Metformin amplifies chemotherapy-induced AMPK activation and antitumoral growth.
ABSTRACT Metformin is a widely used antidiabetic drug whose anticancer effects, mediated by the activation of AMP-activated protein kinase (AMPK) and reduction of mTOR signaling, have become noteworthy. Chemotherapy produces genotoxic stress and induces p53 activity, which can cross-talk with AMPK/mTOR pathway. Herein, we investigate whether the combination of metformin and paclitaxel has an effect in cancer cell lines.
Human tumors were xenografted into severe combined immunodeficient (SCID) mice and the cancer cell lines were treated with only paclitaxel or only metformin, or a combination of both drugs. Western blotting, flow cytometry, and immunohistochemistry were then used to characterize the effects of the different treatments.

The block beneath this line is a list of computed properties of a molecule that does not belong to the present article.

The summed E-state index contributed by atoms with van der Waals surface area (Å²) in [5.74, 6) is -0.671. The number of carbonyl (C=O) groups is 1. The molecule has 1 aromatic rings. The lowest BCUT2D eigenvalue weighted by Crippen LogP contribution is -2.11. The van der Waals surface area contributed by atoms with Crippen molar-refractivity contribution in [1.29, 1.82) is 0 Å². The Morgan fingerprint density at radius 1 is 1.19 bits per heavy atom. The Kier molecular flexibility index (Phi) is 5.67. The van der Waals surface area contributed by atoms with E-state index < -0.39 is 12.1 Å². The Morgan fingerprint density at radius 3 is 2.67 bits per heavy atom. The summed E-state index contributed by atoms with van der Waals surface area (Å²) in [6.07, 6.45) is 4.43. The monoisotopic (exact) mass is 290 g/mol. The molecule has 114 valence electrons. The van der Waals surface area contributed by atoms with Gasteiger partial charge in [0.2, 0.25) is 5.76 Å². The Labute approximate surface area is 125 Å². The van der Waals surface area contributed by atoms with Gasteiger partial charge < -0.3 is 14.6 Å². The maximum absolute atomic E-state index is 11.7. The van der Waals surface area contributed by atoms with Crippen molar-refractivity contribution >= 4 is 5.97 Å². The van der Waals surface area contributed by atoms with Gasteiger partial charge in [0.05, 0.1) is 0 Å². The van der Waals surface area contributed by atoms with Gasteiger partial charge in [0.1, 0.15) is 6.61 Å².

The results presented herein show that the addition of metformin to paclitaxel leads to quantitative potentialization of molecular signaling through AMPK and a subsequent potent inhibition of the mTOR signaling pathway. Treatment with metformin and paclitaxel resulted in an increase in the number of cells arrested in the G(2)-M phase of the cell cycle, and decreased the tumor growth and increased apoptosis in tumor-bearing mice, when compared with individual drug treatments.
We have provided evidence for a convergence of metformin and paclitaxel induced signaling at the level of AMPK. This mechanism shows how different drugs may cooperate to augment antigrowth signals, and suggests that target activation of AMPK by metformin may be a compelling ally in cancer treatment.
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